South Aberdeenshire is a very large vice-county, at 2896 sq. km. It ranges from the high tops of the Cairngorms through native Scots pine and birch woodlands, commercial conifers, expansive heather moorlands and bogs, large rivers and mixed farmland through to the city of Aberdeen and an open, largely sand dune dominated coastline. Further information about the wildlife and habitats of north-east Scotland area can be found in the links listed below.
Changes in plant habitats
Botanical recording is greatly influenced by changing habitats. Here are two examples of change – one slow and relatively natural, the other rapid and catastrophic. The pinewoods of Glen Derry on Mar Lodge Estate near Braemar were photographed in 1948 by Adam Watson and again in 2012 by Ian Francis. Differences in vegetation are clear, illustrating the changing nature of the plants that are likely to be recorded.
By contrast, in 2008, permission was granted to the businessman Donald Trump to develop a golf course on Menie Estate, which contained one of the largest expanses of important dune habitats in the UK. This development has now happened, and the rapid, stark vegetation change and habitat loss is clear. More examples can be found in the document that can be downloaded here. The BSBI, through David Welch, fought this development in a public enquiry, alongside the RSPB (including the current v.c. 92 recorder Ian Francis) and Scottish Wildlife Trust. Sadly, the case was lost and plants badly affected by the development include at least ten threatened species including Curved Sedge (Carex maritima), Small Adder’s-tongue (Ophioglossum azoricum) and Heath Cudweed (Gnaphalium sylvaticum). Despite that, BSBI plant records played an important part in building the conservation case. Further information can be found on page 47 of BSBI News 109.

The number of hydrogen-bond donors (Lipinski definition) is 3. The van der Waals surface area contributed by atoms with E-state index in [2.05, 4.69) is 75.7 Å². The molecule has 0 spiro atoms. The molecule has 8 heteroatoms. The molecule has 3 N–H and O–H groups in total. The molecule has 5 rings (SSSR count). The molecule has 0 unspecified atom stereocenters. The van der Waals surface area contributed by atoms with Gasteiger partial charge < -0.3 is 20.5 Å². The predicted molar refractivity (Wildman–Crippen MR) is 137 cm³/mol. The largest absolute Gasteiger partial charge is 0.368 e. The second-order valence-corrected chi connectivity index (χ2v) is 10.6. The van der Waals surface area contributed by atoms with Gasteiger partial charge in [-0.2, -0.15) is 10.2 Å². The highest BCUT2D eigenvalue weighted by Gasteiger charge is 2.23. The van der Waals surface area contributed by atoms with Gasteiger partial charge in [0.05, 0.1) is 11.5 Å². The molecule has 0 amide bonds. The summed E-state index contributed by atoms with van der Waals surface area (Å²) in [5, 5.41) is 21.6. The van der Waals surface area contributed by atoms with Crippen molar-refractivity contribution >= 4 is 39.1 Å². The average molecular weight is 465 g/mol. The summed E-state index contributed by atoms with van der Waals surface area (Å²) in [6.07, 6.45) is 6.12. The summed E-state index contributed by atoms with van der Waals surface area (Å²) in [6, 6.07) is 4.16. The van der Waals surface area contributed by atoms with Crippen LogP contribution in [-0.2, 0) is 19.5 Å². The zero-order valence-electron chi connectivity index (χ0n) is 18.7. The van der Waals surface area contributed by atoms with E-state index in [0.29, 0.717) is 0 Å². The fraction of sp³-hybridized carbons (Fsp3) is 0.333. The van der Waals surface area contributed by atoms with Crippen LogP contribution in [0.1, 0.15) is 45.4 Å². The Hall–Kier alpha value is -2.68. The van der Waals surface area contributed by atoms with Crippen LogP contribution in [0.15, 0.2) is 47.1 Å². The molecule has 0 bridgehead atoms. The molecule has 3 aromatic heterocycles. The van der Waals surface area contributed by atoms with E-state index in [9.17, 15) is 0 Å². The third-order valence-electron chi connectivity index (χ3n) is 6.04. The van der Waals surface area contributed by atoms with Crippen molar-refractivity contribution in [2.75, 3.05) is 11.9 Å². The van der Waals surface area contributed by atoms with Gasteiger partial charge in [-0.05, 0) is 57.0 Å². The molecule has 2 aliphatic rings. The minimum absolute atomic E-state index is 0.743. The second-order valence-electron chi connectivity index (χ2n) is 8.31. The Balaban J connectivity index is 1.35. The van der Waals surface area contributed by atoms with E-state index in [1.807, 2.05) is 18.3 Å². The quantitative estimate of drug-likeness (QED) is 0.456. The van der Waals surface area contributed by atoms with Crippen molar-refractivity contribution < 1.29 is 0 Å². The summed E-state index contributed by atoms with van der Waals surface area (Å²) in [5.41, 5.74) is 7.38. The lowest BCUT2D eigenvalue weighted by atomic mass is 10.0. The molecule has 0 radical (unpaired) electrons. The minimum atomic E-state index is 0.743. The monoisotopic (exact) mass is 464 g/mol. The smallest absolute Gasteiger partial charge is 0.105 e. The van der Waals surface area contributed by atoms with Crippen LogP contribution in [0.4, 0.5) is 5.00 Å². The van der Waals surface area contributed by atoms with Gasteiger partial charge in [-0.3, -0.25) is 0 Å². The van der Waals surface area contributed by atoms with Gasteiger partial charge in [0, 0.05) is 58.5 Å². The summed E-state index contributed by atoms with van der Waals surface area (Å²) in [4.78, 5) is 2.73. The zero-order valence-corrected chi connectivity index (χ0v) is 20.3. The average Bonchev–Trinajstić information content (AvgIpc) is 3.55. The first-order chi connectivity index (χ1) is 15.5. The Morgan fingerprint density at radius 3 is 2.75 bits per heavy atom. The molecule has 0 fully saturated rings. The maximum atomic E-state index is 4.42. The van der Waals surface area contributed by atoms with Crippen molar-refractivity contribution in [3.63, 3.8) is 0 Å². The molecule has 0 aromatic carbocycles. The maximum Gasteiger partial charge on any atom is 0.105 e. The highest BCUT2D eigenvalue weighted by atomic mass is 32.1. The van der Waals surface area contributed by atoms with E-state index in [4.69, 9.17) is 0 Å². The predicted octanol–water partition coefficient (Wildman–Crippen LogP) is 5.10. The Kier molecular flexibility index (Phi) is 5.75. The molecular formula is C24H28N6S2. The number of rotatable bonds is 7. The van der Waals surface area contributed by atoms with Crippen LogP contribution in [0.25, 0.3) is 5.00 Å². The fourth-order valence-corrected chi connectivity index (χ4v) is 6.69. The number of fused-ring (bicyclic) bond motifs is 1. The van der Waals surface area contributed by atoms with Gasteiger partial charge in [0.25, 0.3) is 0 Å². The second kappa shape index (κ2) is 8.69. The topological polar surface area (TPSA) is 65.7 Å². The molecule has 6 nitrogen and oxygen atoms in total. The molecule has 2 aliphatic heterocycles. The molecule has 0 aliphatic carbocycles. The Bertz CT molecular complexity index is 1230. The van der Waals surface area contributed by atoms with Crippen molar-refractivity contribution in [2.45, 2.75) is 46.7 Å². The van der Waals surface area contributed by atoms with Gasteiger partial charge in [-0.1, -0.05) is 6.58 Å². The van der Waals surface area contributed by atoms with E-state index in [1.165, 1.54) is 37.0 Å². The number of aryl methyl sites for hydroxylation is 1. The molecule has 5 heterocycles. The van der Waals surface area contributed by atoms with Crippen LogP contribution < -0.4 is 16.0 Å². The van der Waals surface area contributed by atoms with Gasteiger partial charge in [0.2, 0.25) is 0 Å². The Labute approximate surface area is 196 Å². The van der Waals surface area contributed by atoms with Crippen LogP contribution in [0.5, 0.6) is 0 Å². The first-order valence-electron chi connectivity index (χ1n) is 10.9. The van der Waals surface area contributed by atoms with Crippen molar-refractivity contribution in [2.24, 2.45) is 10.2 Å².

BSBI projects in v.c. 92
The main project local botanists have helped with over the past few years has been the Threatened Plants Project. This has provided very useful site and population details for a range of uncommon plants, including Spignel (Meum athamanticum), Intermediate Wintergreen (Pyrola media), Hairy Stonecrop (Sedum villosum), Sibbaldia, Maiden Pink (Dianthus deltoides), Field Gentian (Gentianella campestris), Heath Cudweed (Gnaphalium sylvaticum), Holly Fern (Polystichum lonchitis), Annual Knawel (Scleranthus annuus), Corn Marigold (Chrysanthemum segetum), Small White Orchid (Pseudorchis albida) and Frog Orchid (Coeloglossum viride).
The main ongoing project is to gain records for the next planned UK plant Atlas 2020, which will cover the period 2000-2020. Every plant recorder has a part to play!
Many parts of v.c. 92 have not been visited by botanists for many years, and almost anywhere is worth exploration, and lists of plants from under-recorded parts of the area would be very welcome indeed. The maps below (number of species per tetrad) show coverage as at the end of 2013 and the end of 2015 – progress is being made!